Fourteenth-fifteenth centuries

For the earliest period, only German organ tablatures are available. They mainly consist of fragments, apart from the Buxheimer Orgelbuch, which seems to date approximately from the 1470s.
   The fourteenth-century fragments remain rare. They already include explicit accidentals for leading notes, but presumably not in all necessary places, which could be due to the fact that the seventh degree of the scale most often appears in the top voice (which is not unambiguous in this type of source, as already explained).

ex.: Estampie (14th century)

[See APEL, Willi (ed.), Keyboard Music of the Fourteenth & Fifteenth Centuries, Rome, American Institute of Musicology, 1963 (=Corpus of Early Keyboard Music I), p. 1]

The same holds for the fifteenth century. The Buxheimer Orgelbuch, which is the principal source of German organ tablature for that century, contains many passages akin to this:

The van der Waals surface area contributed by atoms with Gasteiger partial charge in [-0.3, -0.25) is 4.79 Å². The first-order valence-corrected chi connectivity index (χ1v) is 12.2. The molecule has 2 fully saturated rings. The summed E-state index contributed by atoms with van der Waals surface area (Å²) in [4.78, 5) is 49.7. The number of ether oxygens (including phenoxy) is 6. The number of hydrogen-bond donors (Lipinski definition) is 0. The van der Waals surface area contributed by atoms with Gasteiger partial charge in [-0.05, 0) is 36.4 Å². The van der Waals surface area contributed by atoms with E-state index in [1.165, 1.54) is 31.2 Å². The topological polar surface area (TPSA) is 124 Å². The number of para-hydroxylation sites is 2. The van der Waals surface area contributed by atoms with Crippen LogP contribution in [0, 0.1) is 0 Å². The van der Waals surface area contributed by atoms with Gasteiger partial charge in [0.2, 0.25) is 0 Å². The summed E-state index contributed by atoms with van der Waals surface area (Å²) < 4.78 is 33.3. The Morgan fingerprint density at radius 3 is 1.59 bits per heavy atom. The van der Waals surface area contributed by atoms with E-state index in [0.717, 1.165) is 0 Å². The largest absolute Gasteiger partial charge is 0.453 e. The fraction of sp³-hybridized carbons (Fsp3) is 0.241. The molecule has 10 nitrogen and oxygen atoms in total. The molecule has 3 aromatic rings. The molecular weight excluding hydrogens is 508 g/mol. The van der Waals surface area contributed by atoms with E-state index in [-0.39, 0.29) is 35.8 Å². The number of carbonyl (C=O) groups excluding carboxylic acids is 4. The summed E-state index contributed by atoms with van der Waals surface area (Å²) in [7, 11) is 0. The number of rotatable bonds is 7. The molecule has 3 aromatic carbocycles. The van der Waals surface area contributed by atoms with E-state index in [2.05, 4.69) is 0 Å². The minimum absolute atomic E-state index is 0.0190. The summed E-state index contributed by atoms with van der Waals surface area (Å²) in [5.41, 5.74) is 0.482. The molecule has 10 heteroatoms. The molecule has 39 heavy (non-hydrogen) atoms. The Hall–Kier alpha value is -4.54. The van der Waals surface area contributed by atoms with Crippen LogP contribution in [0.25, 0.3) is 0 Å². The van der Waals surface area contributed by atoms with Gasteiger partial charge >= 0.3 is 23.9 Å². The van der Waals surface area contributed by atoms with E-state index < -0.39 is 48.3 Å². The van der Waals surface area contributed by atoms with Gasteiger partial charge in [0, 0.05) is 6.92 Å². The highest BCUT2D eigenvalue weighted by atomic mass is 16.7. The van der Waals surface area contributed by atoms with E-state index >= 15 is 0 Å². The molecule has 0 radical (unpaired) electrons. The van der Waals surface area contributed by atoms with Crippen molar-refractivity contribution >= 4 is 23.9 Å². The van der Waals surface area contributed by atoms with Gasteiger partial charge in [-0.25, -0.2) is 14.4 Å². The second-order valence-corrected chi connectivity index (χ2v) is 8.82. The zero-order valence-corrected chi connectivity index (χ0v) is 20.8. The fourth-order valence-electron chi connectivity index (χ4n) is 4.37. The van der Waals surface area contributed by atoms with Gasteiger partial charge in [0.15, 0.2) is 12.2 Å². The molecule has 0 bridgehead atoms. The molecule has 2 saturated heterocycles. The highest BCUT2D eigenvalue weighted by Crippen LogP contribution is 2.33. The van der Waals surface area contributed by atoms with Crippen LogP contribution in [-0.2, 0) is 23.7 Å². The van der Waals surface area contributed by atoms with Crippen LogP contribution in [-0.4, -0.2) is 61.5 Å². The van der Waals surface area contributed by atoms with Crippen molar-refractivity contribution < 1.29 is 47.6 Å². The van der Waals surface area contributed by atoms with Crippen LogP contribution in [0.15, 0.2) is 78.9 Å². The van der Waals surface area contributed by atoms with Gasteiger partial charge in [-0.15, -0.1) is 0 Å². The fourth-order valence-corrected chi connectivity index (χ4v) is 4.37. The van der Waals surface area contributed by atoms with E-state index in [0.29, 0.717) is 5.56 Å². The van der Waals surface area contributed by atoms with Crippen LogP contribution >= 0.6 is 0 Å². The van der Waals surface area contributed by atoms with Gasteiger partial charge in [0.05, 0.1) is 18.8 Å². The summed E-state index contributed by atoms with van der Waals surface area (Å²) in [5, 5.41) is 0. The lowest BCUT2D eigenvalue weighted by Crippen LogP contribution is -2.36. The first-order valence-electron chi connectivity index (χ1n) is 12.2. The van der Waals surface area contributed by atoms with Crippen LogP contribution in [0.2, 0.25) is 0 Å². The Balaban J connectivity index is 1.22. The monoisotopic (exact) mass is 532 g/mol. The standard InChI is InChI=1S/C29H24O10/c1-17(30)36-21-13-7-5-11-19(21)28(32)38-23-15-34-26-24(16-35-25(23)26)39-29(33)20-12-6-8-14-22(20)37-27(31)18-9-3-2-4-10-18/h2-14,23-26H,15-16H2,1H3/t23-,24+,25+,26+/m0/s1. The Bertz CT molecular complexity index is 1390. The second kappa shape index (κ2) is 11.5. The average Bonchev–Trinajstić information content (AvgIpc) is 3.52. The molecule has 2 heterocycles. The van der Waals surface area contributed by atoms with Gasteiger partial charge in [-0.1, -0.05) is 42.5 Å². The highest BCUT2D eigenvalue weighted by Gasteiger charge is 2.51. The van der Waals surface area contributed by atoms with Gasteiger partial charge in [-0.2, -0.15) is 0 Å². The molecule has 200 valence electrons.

ex.: Buxheimer Orgelbuch, Vierhundert Jare

[See WALLNER, B. A. (ed.), Das Buxheimer Orgelbuch, Kassel, Bärenreiter, 1958-59, 3 vol. (=Das Erbe Deutscher Musik Bd. 37-39), vol. p. 153/5/2-3.]

Here, the addition of a leading note accidental (c sharp) in the top voice is very likely, for a diminished fourth with the middle voice (g sharp -- c natural) hardly seems to be conceivable in the musical language of the time. In this source, such cases are five times as numerous as explicit double leading note cadences; this figure yields a general estimate of the possible proportion of implied accidentals in this repertory.
   Other common types of cadences in this manuscript are shown in the following example; it should be noted that, in such cases as well, only one out of four or five cadences is provided with an explicit accidental:

In spite of its earlier date, the Lochamer Liederbuch (about 1452-56) includes four instances of an augmented fourth between the upper voices: